One of the measures on the Massachusetts ballot Nov. 8, Question 4, concerns marijuana. Specifically, it would legalize marijuana for recreational use by adults. Massachusetts is one of five states voting on legalizing recreational marijuana this month. If the measure passes, it would take effect on Dec. 15. However, marijuana retail outlets may not open until 2018. Some child welfare advocates are concerned about a provision in the measure that says that parents’ use of marijuana can’t be used as the primary basis for losing custody or visitation of their children without “clear, convincing and articulable evidence that the person’s actions related to marijuana have created an unreasonable danger to the safety” of a child. The rationale is that many people use marijuana responsibly, and, just as parents aren’t at risk for losing their children if they have an occasional drink, they shouldn’t face that risk if they use marijuana to relax instead. Those supporting that language in the measure point to Colorado, where recreational marijuana was legalized in 2012. People had their marijuana use used against them in child custody cases. One of the authors of the Massachusetts measure says, “Canna-bigotry in custody matters needs to end.” The state Department of Children and Families says that the language of the measure “could limit a social worker’s ability to consider any substances, including marijuana, as a factor for child custody. However, other child welfare advocates argue that social workers can take into consideration any factors that they believe are endangering

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Why married women need to be ‘financial grown-ups’

In a new book written by a personal finance columnist for Reuters, people who have achieved considerable success in business and finance discuss when they first became “financial grownups” in their own lives. For one woman, Sallie Krawcheck, a former executive with Citigroup and Bank of America and founder of an investment website, it wasn’t until she and her husband divorced when she was 28. That’s not unusual. Many women, even today, don’t find themselves taking control of their own finances until they and their husband split up. Ellevest, the website founded by Krawcheck, provides a digital investment platform for low-cost investment in exchange-traded funds (commonly known as ETFs) to help them build wealth. Krawcheck noted that changes in a person’s life can happen without warning. Whether it’s the death of a spouse or (as in her case) learning that your spouse is cheating on you, women who haven’t been actively involved in the household finances can find themselves having to deal with issues they aren’t prepared to handle at one of the most emotionally-devastating periods of their lives. She says it’s a “recipe for financial disaster.” Krawcheck admits that even though she was building a successful financial career when she was married, she was “managing my own finances like a 1950s-era, stay-at-home housewife. He paid the bills, he made the financial decisions. I didn’t even know what our assets were.” She advises all women to take control of their finances and for married women to learn from her mistakes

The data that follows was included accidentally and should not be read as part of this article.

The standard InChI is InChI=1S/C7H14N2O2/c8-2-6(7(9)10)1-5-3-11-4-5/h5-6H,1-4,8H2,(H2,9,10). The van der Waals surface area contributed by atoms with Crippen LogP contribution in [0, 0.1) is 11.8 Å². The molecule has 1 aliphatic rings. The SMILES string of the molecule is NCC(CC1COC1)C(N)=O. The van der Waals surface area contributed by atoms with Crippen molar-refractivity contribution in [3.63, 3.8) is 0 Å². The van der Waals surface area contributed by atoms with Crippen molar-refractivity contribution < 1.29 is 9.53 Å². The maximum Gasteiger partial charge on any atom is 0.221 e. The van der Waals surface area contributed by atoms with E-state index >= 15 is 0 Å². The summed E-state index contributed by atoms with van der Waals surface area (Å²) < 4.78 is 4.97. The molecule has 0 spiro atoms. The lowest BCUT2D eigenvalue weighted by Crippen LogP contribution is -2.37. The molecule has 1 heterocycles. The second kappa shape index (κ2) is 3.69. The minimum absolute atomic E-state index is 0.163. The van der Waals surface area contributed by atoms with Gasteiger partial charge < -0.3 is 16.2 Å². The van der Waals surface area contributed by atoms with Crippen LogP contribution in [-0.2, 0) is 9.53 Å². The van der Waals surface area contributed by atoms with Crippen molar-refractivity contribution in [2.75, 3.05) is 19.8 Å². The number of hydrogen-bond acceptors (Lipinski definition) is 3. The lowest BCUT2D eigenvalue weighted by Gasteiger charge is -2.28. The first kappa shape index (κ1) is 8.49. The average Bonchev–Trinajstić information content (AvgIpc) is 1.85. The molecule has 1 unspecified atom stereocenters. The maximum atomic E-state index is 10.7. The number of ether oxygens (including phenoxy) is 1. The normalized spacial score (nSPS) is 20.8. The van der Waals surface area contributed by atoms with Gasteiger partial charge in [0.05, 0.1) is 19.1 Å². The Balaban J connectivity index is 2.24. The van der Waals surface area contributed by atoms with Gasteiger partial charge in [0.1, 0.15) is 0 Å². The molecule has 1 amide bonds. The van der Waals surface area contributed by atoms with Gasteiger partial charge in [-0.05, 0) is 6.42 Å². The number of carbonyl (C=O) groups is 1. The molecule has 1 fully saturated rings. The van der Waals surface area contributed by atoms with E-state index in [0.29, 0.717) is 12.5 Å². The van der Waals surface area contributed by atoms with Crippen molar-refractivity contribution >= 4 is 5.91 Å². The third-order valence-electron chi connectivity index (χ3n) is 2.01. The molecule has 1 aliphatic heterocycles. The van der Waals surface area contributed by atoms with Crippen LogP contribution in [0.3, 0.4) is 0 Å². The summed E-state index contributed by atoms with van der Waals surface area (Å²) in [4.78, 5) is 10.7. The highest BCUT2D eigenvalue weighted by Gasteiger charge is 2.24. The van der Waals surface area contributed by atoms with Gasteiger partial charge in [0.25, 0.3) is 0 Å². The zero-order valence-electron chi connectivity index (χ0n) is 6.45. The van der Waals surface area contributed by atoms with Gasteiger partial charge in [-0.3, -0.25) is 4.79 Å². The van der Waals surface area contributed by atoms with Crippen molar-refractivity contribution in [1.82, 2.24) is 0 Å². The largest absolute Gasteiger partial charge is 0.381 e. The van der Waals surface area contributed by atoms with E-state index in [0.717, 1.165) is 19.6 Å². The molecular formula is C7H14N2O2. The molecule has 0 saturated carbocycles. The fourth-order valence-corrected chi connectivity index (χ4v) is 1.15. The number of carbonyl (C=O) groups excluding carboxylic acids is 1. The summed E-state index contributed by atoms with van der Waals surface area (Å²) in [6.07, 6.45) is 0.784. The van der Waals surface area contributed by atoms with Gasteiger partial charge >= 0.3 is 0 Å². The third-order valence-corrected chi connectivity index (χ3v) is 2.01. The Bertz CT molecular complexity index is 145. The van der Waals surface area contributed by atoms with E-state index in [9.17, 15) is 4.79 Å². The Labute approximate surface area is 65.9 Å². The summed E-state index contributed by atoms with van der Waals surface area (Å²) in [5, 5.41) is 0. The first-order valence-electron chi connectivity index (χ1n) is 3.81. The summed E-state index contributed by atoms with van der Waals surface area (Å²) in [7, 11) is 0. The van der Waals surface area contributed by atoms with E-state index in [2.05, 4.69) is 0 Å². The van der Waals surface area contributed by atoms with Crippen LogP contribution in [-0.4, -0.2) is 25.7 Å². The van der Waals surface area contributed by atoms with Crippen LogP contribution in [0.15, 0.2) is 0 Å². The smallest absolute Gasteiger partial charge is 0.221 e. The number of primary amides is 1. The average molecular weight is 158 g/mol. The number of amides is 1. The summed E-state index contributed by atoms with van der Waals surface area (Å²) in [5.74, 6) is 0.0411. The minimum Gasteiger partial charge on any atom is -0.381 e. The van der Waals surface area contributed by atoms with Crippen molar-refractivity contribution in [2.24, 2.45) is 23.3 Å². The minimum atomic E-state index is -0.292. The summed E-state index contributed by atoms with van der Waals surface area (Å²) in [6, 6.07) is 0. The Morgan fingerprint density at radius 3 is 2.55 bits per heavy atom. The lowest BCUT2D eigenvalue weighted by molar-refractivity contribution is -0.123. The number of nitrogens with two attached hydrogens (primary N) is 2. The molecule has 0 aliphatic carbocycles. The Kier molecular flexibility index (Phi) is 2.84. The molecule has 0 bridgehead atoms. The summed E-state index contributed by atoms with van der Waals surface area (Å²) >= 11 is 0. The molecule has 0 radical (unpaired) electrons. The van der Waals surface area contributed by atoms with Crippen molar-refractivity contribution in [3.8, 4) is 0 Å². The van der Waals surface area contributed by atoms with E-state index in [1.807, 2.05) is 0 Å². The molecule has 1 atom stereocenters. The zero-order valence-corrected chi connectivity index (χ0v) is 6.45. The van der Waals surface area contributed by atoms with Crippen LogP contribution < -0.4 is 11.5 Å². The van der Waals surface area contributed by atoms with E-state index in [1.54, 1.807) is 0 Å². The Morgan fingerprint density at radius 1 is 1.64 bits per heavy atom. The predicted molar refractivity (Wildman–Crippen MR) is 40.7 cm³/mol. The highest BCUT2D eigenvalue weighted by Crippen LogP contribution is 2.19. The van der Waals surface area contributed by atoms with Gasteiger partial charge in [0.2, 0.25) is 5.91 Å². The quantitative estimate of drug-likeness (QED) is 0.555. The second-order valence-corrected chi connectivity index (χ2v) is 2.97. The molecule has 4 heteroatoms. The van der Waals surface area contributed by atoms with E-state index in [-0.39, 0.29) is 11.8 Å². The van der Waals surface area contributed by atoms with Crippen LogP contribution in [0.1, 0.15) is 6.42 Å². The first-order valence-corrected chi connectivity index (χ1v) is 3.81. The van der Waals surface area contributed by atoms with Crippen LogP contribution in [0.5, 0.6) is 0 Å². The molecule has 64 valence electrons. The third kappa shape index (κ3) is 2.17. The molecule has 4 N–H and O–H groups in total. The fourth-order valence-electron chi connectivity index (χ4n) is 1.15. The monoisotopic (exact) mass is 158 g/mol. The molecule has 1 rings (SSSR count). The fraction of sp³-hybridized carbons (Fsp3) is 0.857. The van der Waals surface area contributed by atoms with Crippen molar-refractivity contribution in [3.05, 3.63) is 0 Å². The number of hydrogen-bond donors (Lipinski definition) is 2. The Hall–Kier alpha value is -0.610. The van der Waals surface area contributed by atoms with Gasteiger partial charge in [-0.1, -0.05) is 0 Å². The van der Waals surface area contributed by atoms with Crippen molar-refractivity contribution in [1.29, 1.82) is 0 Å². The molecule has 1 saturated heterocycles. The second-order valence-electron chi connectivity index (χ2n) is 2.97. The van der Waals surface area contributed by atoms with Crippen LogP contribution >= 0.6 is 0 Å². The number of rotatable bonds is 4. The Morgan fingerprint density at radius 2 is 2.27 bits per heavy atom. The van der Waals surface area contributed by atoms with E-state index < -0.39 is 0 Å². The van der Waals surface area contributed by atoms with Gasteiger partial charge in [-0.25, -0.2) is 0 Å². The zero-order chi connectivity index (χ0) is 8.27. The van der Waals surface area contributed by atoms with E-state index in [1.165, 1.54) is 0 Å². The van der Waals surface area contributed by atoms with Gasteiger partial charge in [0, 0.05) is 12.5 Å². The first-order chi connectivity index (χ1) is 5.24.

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Parental alienation versus child abuse: Getting to the truth

In some contentious divorces, one or both spouses are so consumed with hate that they turn their child against the other parent by lying to the child about that parent, sometimes saying that the he or she doesn’t love them. In some cases, children are even convinced to say that a parent has abused them when they haven’t. This goes beyond saying unkind things about your ex in front of a child. It’s known as “parental alienation” because it turns children against a parent for no valid reason and destroys their relationship with a parent. Too often, that parent doesn’t understand the reason for the child’s animosity. Naturally, parental alienation can be highly damaging to a child well into adulthood. However, charges of parental alienation can also allow real child abuse to continue. Family court judges overseeing cases where one parent is alleging abuse and the other parent is claiming parental alienation have to determine who is telling the truth. One law professor notes that unfortunately, when one parent accuses the other of abuse, the parent bringing the charge can actually lose custody, leaving the child in the hands of an unfit or abusive parent because the judge believed that the accuser was guilty of parental alienation. That’s why it’s essential that if you accuse your co-parent of abuse, you have evidence to back it up. Psychologists may be called in to talk with the child. Witnesses may be brought in to testify on both sides. Some experts believe the

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Drug and alcohol testing requirements in child custody agreements